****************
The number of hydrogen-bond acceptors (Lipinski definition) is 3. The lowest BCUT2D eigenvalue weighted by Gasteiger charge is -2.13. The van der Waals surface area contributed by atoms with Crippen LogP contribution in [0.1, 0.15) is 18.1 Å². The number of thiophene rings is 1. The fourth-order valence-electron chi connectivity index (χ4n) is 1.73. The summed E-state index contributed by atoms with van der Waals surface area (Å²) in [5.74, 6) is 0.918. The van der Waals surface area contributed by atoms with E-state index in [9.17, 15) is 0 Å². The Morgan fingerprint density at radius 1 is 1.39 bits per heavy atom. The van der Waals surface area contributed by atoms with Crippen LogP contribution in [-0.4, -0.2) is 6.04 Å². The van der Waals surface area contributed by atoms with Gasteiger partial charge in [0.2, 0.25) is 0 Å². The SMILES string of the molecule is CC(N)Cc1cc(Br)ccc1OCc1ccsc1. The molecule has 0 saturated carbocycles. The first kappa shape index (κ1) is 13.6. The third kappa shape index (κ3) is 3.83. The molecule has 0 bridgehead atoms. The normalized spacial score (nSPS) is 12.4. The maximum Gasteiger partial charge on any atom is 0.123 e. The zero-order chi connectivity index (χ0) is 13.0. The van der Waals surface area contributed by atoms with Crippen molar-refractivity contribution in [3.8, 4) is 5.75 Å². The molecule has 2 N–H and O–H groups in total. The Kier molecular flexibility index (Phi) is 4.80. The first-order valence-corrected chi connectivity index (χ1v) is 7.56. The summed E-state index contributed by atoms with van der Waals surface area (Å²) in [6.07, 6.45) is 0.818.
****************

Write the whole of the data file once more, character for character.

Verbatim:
The number of hydrogen-bond acceptors (Lipinski definition) is 3. The lowest BCUT2D eigenvalue weighted by Gasteiger charge is -2.13. The van der Waals surface area contributed by atoms with Crippen LogP contribution in [0.1, 0.15) is 18.1 Å². The number of thiophene rings is 1. The fourth-order valence-electron chi connectivity index (χ4n) is 1.73. The summed E-state index contributed by atoms with van der Waals surface area (Å²) in [5.74, 6) is 0.918. The van der Waals surface area contributed by atoms with E-state index in [9.17, 15) is 0 Å². The Morgan fingerprint density at radius 1 is 1.39 bits per heavy atom. The van der Waals surface area contributed by atoms with Crippen LogP contribution in [-0.4, -0.2) is 6.04 Å². The van der Waals surface area contributed by atoms with Gasteiger partial charge in [0.2, 0.25) is 0 Å². The SMILES string of the molecule is CC(N)Cc1cc(Br)ccc1OCc1ccsc1. The molecule has 0 saturated carbocycles. The first kappa shape index (κ1) is 13.6. The third kappa shape index (κ3) is 3.83. The molecule has 0 bridgehead atoms. The normalized spacial score (nSPS) is 12.4. The maximum Gasteiger partial charge on any atom is 0.123 e. The zero-order chi connectivity index (χ0) is 13.0. The van der Waals surface area contributed by atoms with Crippen molar-refractivity contribution in [3.8, 4) is 5.75 Å². The molecule has 2 N–H and O–H groups in total. The Kier molecular flexibility index (Phi) is 4.80. The first-order valence-corrected chi connectivity index (χ1v) is 7.56. The summed E-state index contributed by atoms with van der Waals surface area (Å²) in [6.07, 6.45) is 0.818.